PHIL 180: Knowledge and Understanding syllabus (Spring 2014)

Course Description

PHIL 180. Knowledge and Understanding. Examines the concept of knowledge. Representative topics include: the role of sense perception and memory, the importance of certainty, the justification of belief, philosophical skepticism, the concept of truth and the nature of philosophical inquiry. Emphasis is on contemporary formulations. Prerequisite: 6 units in philosophy or instructor permission. 3 units.

This is the login page for SacCT: www.csus.edu/sacct. If you have questions about SacCT or need technical help, click on "student resources" on that page for further information.

Course materials:

  1. The Theory of Knowledge: A Thematic Introduction (1998) by Paul K. Moser, Dwayne H. Mulder, J.D. Trout, appx. $45 (required)
  2. Turning Technologies ResponseCard NXT (aka clickers) available from the Bookstore, appx. $55 (required) - register your response device within SacCT using the Turning Technologies Registration Tool link on the "Tools" page
  3. Additional required online articles and PDFs already posted in SacCT
  4. There is also a Blog for this course, find the link to it in SacCT - see weekly for updates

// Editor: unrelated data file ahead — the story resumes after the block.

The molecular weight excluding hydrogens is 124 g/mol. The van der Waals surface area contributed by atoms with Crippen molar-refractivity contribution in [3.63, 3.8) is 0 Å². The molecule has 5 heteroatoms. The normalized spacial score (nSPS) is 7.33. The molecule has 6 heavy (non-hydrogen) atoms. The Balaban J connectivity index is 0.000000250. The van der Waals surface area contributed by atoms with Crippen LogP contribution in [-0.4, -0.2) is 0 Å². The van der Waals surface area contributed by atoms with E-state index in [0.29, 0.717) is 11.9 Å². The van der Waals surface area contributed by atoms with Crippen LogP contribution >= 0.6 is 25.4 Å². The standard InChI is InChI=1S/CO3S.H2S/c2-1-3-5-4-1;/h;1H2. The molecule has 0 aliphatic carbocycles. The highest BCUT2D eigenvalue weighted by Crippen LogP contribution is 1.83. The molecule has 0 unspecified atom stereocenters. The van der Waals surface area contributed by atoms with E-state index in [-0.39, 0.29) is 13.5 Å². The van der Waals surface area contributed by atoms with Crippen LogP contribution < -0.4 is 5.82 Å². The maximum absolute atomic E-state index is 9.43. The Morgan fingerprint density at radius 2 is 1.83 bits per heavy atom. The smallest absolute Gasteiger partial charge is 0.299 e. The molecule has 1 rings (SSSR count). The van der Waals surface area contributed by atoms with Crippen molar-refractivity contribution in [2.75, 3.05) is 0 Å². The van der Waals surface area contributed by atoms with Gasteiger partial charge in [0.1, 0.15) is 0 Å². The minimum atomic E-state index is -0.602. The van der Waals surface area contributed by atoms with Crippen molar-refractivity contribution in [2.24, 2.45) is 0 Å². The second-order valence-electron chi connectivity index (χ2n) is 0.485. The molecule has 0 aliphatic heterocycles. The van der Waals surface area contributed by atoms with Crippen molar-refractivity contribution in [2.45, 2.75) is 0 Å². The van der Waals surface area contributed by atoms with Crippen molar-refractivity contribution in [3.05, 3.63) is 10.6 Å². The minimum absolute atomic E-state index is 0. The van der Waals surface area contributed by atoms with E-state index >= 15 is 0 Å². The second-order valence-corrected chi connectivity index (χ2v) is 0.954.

Schedule

We follow the text closely and cover appx. one chapter of this text in 2 - 3 meetings, with time allowed for extended discussion of supplemental material. Please read the chapter sections and the additional articles before we meet in class. Attend class to see what exactly is required for each subsequent meeting. Also see the Blog page for this course in SacCT for the most recent news - I update it weekly.

wk date topic/reading events additional articles due this week
1 Jan.
27-29

Ch. 1: Epistemology: A First Look

1. Why Study Knowledge?
2. Some Doubts about Knowledge
3. Traditional Definition of Knowledge
4. Knowledge and Experience
5. Intuitions and Theory

Intro to course, schedule, assignments
2 Feb.
3-5

Ch. 2: Explaining Knowledge

1. The Scope of Epistemology
2. The Concept of Knowledge
3. Epistemology, Naturalism, and Pragmatism
4. Value in Epistemology

Expect an in-class Clicker Quiz worth 5 points during every class meeting in every week. Each is based primarily upon assigned readings due.
3 Feb.
10-12

Ch. 3: Belief

1. Belief and Representational States
2. Belief and Belief-Ascription
3. Are Beliefs Transparent?

Analysis paper 1 due by noon on Wednesday 12 February 2014 in SacCT
4 Feb.
17-19

Ch. 3: Belief (cont.)

4. Belief and Theoretical Ideals
5. Eliminativism and Prediction

 
5 Feb.
24-26

Ch. 4: Truth

1. Relativism
2. Truth and Correspondence
3. Truth and Coherence
4. Truth and Pragmatic Value
5. Kinds and Notions of Truth

 
6 Mar.
3-5

Ch. 5: Justification and Beyond

1. Justifications, Truth and Defeat
2. Inferential Justification and the Regress Problem

 
7 Mar.
10-12

Ch. 5: Justification and Beyond (cont.)